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The Nature of Reality and Philosophy

Philosophers from the beginning of philosophic inquiry have been interested in determining the nature of reality and how human beings come to know that reality, assuming that they can. Metaphysics is the attempt to present a coherent and comprehensive explanation of reality, and epistemology is the theory of knowledge, of how human beings learn what they learn and how they can know that what they learn is true. Different philosophers have had different explanations for these concepts. Various theories had been postulated by the time Plato suggested a different view of reality, that it was imperfect and was only a reflection of an ideal.

In the dialogues Apology, Crito, Euthyphro, and Phaedo, Plato addresses the events leading up to the death of Socrates, his mentor, and the injustices visited on that individual by a society that did not understand his method of teaching. Inherent in these dialogues is the view that the society of the time has lost sight of the true values supported by the gods, while Socrates has only attempted to revive them in the youth. Plato presents an explicit statement of the relationship between the individual and society--even an unjust society--in the form of the "Apology," the statement of Socrates to the court that finally sentences him to death. The speech represents the conflict between the power of the state and the integrity of the individual, specifically in terms of the right to think and explore. The court gives Socrates an out if he recants his teachings, and he will not do it. Socrates represents the primary social value of inquiry, of the pursuit of philosophy, of the examination of the meaning of life. He also represents integrity, for when we inquire into the meaning of existence and develop a set of beliefs, we must live up to those beliefs. Socrates believes the unexamined life is not worth living, and if he accepts the right of the court to judge his thoughts, he has lost his...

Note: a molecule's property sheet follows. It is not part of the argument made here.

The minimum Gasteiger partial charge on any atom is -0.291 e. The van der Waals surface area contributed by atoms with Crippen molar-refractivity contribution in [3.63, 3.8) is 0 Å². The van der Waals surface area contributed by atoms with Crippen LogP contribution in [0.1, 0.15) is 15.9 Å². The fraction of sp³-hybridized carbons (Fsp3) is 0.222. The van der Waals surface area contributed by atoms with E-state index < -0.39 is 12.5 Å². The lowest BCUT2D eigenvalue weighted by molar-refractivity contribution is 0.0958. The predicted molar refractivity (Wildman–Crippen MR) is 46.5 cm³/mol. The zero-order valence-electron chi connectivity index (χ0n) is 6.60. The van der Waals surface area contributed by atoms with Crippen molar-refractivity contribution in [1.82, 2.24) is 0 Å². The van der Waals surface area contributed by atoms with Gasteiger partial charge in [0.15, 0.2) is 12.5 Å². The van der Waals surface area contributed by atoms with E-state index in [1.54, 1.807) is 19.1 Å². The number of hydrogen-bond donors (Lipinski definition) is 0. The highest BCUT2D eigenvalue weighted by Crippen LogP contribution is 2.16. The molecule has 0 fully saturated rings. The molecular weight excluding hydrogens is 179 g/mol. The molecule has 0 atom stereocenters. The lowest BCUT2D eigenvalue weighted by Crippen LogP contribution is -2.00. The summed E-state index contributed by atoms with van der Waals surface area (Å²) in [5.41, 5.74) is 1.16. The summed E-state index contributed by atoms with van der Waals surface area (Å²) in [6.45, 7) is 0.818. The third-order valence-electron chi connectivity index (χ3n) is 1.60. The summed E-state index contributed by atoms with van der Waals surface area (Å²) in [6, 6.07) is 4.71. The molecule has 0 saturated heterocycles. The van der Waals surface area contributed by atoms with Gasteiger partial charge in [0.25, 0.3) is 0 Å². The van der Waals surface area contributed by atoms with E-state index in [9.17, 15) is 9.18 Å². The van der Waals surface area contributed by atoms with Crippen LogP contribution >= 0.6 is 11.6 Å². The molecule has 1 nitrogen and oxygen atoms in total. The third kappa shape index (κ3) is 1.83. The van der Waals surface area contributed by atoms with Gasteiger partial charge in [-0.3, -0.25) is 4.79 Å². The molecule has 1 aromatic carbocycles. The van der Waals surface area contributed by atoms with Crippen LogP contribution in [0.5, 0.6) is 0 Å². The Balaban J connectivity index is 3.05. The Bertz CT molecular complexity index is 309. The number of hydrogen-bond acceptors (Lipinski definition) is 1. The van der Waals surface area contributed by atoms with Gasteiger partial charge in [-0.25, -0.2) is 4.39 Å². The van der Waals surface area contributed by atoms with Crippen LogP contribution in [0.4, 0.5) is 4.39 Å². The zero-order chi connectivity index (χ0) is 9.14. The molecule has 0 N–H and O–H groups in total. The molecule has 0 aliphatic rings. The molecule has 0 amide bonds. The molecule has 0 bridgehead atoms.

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The Nature of Reality and Philosophy. (1969, December 31). In Retrieved 16:32, February 26, 2017, from